Utilizing and monitoring kubernetes cluster resources more effectively

Martin Schneppenheim
Mar 3 · 5 min read

I created Kube Eagle, a prometheus exporter which proved to be a great tool to gain more visibility of your cluster resources in small to medium-sized clusters . Ultimately it helped me saving hundreds of dollars by using appropriate machine types and tweaking my applications’ resource constraints so that they are better aligned to my workloads.

Before diving into the advantages and features of kube eagle let me start explaining the use case and why we needed a better monitoring.


I was in charge of managing multiple clusters each having between 4 and 50 nodes. There were up to 200 different microservices and applications running in a cluster. In order to utilize the available hardware resources more efficiently the majority of these deployments were configured with burstable RAM and CPU resources. This way pods may take available resources if they actually need them, but they don’t block other applications from being scheduled on that node. Sounds great doesn’t it?

Even though our overall cluster CPU (8%) and RAM usage (40%) was relatively low, we often faced problems with evicted pods. Those pods got evicted because they were trying to allocate more than the available RAM on a node. Back then we only had one dashboard to monitor the kubernetes resources and it looked like this:

Grafana dashboard which only uses cAdvisor metrics

Using such a dashboard one can easily find nodes with the high RAM and CPU usage so that I could quickly identify the overutilized nodes. Regardless, the real struggle begins when you try to solve the cause of that. One option to avoid evictions would be to set guaranteed resources on all pods (request and limit resources are equal). The downside is, that this leads to a much worse hardware utilization. Cluster wide we had hundreds of gigabytes RAM available, yet some nodes were apparently running out of RAM while others still had 4–10GB free RAM.

Apparently the kubernetes scheduler didn’t schedule our workloads so that they are equally distributed across our available resources. The kubernetes scheduler has to respect various configurations, e. g. affinity rules, taints & tolerations, node selectors which may restrict the set of available nodes. In my use case there were none of these configurations in place though. If that’s the case the pod scheduling is based on the requested resources on each node.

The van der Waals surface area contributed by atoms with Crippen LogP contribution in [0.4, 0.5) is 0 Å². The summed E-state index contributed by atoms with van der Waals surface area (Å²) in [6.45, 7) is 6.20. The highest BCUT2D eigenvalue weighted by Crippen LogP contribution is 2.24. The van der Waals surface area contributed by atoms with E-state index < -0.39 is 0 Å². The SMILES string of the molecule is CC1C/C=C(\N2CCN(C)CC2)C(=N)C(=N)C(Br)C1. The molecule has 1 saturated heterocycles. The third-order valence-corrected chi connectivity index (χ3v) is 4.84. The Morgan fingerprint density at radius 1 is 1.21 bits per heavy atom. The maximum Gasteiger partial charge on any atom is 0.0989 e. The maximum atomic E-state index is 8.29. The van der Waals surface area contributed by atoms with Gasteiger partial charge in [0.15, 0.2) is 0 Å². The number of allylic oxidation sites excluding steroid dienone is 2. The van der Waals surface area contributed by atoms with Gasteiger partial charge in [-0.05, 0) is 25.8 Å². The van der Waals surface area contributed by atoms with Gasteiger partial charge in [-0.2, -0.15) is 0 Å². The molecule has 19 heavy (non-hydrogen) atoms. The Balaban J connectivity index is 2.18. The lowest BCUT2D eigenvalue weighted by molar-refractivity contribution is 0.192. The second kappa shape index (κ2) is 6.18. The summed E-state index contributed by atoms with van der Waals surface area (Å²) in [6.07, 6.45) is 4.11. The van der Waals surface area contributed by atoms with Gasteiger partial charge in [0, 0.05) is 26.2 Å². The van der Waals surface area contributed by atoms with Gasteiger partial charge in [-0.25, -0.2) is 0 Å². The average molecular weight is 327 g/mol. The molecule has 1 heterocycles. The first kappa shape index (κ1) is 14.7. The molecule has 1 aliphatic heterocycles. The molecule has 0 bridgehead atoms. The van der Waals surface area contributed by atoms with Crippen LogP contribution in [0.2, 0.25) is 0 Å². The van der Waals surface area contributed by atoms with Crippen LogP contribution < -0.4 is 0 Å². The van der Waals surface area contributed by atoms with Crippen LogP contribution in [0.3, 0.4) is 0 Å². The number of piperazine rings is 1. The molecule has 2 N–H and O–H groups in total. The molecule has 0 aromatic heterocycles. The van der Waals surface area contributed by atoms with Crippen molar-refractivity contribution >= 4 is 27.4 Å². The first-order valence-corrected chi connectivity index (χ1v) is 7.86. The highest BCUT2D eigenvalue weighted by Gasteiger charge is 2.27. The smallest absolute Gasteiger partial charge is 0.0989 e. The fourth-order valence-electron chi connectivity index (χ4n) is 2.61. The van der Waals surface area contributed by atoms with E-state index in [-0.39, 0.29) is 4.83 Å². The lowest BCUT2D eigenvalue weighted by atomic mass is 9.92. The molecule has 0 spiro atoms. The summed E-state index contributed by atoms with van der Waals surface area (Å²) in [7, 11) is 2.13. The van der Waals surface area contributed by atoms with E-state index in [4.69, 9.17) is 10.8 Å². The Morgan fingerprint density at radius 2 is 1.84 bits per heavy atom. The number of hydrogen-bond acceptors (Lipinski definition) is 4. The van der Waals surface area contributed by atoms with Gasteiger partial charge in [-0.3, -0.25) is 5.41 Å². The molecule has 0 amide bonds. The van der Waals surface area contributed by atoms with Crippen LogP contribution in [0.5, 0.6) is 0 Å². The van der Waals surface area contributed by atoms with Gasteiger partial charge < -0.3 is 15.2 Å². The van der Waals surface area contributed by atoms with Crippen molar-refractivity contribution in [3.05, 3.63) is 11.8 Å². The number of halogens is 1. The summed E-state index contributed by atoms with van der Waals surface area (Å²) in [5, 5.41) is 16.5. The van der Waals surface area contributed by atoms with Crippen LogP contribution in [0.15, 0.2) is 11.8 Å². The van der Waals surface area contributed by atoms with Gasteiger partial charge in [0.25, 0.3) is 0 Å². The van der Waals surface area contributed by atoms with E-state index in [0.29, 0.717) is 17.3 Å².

The node which has the most unreserved resources and can satisfy the requested resource conditions will be chosen to run the pod. For our use case this means the requested resources on our nodes do not align with the actual usages and this is where Kube Eagle comes to rescue as it provides a better resource monitoring for this purpose.

Most Kubernetes clusters I worked with were only running Node exporter and Kube State Metrics to monitor the cluster. While node exporter reports metrics about disk usage, IO stats, CPU & RAM usage, the kube state exporter exposes metrics about Kubernetes objects — such as requested & limit CPU / RAM resources.

We need to combine and aggregate the usage metrics with the resource request & limit metrics in Grafana to get really valuable information for our problem. Using the given two tools this is unfortunately way more cumbersome than it sounds, because the labels are named different, and some metrics are lacking metadata labels to combine and aggregate them easily. Kube Eagle does that for you and this is the suggested dashboard created based on it’s metrics:

We were able to identify and solve multiple issues with our resources, which ultimately allowed us to save a lot of hardware resources:

  1. Developers who deployed their microservices did not know how much resources their services actually need (or didn’t care). We had no monitoring in place to easily identify misconfigured resource requests because this requires to see the usage along with the resource requests and limits. They can now use the newly provided prometheus metrics to monitor the actual usage and adopt their resource requests & limits.
  2. JVM applications take as much RAM as they can. The garbage collector only releases memory if more than ~75% RAM is in use. Since most services were burstable in RAM, it was always consumed by the JVM. Thus we had much higher RAM usages on all these Java services than expected
  3. Some applications had way too large RAM requests which caused the Kubernetes scheduler to skip these nodes for all the other applications, even though the actual usage was lower than on all other nodes. The large RAM request was accidentially caused by a developer which specified resource requests in bytes and added another digit by accident. 20Gb RAM instead of 2Gb RAM have been requested and no one ever noticed it. The application had 3 replicas and thus 3 different nodes were affected by that over allocation.
  4. After adopting the resource constraints and rescheduling the pods with appropriate requests, we achieved a pretty much perfectly balanced hardware utilization across all nodes. We noticed we can shutdown a couple nodes because of that. Then we noticed that we were using wrong machine types (CPU optimized instead of high memory machines). After changing the machine type we could drain and remove more nodes again.


Burstable resource configurations in a cluster provide the benefit of utilizing the available hardware more efficiently, but it can also cause troubles as the kubernetes scheduler does pod scheduling based on resource requests. In order to achieve a better degree of capacity utilization without running into issues you need a decent monitoring solution. Kube Eagle (prometheus exporter and it’s grafana dashboard) has been created for this purpose and can assist you with this challenge.